Ping An Insurance Becomes Goldman Sachs' First Principal Investment in China

Theme: Clients

Goldman Sachs makes its first principal investment in China in 1994 with the US$35 million investment in Ping An Insurance Company. The deal makes Ping An the first Chinese insurer to have foreign shareholders.

In 1994, Goldman Sachs made its first principal investment in China when it purchased a combined stake along with Morgan Stanley of 10% in Ping An Insurance Company. Each bank invested approximately US$35 million in Ping An, making it the first Chinese insurer to have foreign shareholders. The deal, among the first private equity investments in a Chinese company, was also the largest foreign investment in a Chinese financial institution at the time.

Ping An was founded in Shenzhen in 1988 by a consortium of the state-owned Industrial & Commercial Bank of China (ICBC), the conglomerate China Merchants Holdings and China Ocean Shipping. Goldman Sachs and Morgan Stanley provided Ping An both the capital the company needed to expand and also insights into Western corporate governance: following the investment, Ping An would establish a risk control committee and an investment committee.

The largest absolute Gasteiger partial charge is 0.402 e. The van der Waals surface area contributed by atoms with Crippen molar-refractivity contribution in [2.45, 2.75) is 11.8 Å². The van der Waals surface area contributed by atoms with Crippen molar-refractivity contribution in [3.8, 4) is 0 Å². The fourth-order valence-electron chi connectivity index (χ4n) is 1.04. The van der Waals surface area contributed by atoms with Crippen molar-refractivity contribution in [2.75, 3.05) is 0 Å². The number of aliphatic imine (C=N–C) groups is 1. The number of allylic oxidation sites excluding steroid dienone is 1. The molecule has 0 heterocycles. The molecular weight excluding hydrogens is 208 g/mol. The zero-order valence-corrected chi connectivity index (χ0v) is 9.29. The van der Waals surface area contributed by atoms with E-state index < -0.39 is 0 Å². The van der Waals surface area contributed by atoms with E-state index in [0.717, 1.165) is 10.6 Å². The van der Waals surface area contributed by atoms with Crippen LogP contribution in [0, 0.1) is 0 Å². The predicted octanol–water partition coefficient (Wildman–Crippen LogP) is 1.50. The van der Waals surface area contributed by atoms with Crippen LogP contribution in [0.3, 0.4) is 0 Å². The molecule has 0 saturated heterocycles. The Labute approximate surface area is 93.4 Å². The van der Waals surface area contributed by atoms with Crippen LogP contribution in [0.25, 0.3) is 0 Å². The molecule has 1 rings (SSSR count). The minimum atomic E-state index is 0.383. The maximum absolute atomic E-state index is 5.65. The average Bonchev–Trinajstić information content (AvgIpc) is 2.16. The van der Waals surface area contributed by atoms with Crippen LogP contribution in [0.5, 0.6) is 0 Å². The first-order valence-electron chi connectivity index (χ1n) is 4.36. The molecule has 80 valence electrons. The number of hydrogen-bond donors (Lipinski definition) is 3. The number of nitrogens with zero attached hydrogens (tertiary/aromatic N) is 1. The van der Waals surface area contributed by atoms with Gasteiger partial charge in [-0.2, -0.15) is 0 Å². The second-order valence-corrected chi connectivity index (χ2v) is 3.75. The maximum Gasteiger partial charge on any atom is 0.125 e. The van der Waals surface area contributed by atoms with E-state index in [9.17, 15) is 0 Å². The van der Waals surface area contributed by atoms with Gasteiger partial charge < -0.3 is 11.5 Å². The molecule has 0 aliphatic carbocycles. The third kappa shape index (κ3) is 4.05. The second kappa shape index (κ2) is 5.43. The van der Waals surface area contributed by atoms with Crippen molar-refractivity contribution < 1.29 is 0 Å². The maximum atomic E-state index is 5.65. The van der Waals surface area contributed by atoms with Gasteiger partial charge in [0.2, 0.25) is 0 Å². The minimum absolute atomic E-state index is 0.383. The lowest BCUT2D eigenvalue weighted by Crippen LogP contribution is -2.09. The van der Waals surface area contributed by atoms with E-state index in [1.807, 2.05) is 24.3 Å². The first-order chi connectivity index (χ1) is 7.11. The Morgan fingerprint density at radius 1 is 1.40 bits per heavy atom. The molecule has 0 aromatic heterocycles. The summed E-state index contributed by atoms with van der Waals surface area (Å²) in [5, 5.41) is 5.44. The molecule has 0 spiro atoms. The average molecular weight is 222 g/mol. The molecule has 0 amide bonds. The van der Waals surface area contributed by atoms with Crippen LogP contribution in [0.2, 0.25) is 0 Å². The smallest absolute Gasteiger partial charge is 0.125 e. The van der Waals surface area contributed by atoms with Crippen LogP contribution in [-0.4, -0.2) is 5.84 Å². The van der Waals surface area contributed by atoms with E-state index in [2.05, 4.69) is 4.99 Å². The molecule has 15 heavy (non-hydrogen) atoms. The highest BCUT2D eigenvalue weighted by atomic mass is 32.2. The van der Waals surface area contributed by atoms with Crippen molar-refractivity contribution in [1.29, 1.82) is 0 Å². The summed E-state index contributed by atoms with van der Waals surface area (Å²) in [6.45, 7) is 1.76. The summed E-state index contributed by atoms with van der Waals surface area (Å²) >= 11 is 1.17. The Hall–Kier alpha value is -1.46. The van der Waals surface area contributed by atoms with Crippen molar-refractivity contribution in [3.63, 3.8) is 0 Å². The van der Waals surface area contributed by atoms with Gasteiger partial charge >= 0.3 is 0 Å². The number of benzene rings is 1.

Ping An was also the first Chinese insurer to have an international auditor and the first to offer investment-linked policies. By the time of its initial public offering in Hong Kong in 2004 (for which Goldman Sachs was one of four underwriters), Ping An was the second-largest life insurance company and third-largest property and casualty insurance company in China.

The trailblazing Ping An deal laid the groundwork for continued principal investments by Goldman Sachs in China and throughout Asia, including South Korea’s Kookmin Bank in 1998, Japan’s Sumitomo Mitsui Financial Group in 2003, and ICBC in 2006.


This article was originally published as part of a series commemorating the 150th anniversary of Goldman Sachs' founding in 1869.